According to Prasan Jain, director, Pathways Schools - the schools in the hustle bustle of the main city are far more in need for such systems. “While Pathways World School Aravali is relatively much less affected than most Gurgaon Schools as it is situated on an elevated, wooded site along the foothills of Aravali amidst a lot of greenery; Pathways School Gurgaon and Pathways School Noida have put in an air purification system in the central air conditioning unit which has improved the air quality drastically indoors. Outdoor activities, however are suspended for the next few days.” he said.
Parents, too, seem to appreciate the use of such air purifiers in schools. “I am in the process of getting an air purifier for my home, but until then, I am happier that my child attends school as regular as she will at least breathe safer air while indoors there.” said Vandana Verma, a health practitioner and parent of Suncity School that has such air purification systems in place.
These are indeed challenging times and awareness is the key to deal with this seemingly invincible demon of air pollution. We need to obviously take corrective measures so that the environment improves. But as of now, we need to look after ourselves and those we care about smartly. So, take care and breathe easy!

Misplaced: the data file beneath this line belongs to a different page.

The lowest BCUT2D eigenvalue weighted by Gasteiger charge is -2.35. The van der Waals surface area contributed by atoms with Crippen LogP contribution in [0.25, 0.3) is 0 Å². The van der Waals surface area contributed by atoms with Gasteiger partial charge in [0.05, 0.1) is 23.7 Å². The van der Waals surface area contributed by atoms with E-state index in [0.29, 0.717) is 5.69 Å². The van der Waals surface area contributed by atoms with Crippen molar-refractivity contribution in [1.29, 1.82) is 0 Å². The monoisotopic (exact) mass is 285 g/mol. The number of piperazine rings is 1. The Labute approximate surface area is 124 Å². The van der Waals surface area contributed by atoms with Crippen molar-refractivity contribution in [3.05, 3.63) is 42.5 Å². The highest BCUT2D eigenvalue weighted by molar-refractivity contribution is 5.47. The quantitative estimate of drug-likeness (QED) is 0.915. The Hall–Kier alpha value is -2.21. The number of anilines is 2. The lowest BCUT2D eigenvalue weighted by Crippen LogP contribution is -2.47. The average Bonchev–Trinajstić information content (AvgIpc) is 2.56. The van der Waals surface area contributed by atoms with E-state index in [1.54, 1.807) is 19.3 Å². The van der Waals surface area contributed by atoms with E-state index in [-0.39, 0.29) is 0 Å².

Given below is an insight into the AQI and its potential health risk (when high):
|AQI||Associated Health Impacts|
|Good (0–50)||Minimal impact|
|Satisfactory (51–100)||May cause minor breathing discomfort to sensitive people|
|Moderately polluted (101–200)||May cause breathing discomfort to people with lung disease such as asthma, and discomfort to people with heart disease, children and older adults.|
|Poor (201–300)||May cause breathing discomfort to people on prolonged exposure, and discomfort to people with heart disease.|
|Very poor (301–400)||May cause respiratory illness to the people on prolonged exposure. Effect may be more pronounced in people with lung and heart diseases.|
|Severe (401–500)||May cause respiratory impact even on healthy people, and serious health impacts on people with lung/heart disease. The health impacts may be experienced even during light physical activity.|